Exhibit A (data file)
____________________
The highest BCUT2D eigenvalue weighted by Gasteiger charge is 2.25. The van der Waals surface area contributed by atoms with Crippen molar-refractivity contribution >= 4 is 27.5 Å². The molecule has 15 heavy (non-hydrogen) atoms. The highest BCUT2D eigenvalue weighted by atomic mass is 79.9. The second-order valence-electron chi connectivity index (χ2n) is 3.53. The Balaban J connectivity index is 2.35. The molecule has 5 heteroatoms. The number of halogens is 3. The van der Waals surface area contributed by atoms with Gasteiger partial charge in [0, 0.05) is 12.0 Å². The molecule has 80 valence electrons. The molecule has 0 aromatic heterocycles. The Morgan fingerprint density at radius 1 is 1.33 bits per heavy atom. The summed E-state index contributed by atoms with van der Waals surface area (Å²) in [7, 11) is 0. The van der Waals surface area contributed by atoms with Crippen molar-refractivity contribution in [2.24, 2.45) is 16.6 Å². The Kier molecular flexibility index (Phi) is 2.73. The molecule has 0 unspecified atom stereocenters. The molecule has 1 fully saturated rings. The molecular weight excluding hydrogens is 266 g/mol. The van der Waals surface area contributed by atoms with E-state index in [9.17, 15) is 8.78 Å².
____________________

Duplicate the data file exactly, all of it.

The highest BCUT2D eigenvalue weighted by Gasteiger charge is 2.25. The van der Waals surface area contributed by atoms with Crippen molar-refractivity contribution >= 4 is 27.5 Å². The molecule has 15 heavy (non-hydrogen) atoms. The highest BCUT2D eigenvalue weighted by atomic mass is 79.9. The second-order valence-electron chi connectivity index (χ2n) is 3.53. The Balaban J connectivity index is 2.35. The molecule has 5 heteroatoms. The number of halogens is 3. The van der Waals surface area contributed by atoms with Gasteiger partial charge in [0, 0.05) is 12.0 Å². The molecule has 80 valence electrons. The molecule has 0 aromatic heterocycles. The Morgan fingerprint density at radius 1 is 1.33 bits per heavy atom. The summed E-state index contributed by atoms with van der Waals surface area (Å²) in [7, 11) is 0. The van der Waals surface area contributed by atoms with Crippen molar-refractivity contribution in [2.24, 2.45) is 16.6 Å². The Kier molecular flexibility index (Phi) is 2.73. The molecule has 0 unspecified atom stereocenters. The molecule has 1 fully saturated rings. The molecular weight excluding hydrogens is 266 g/mol. The van der Waals surface area contributed by atoms with E-state index in [9.17, 15) is 8.78 Å².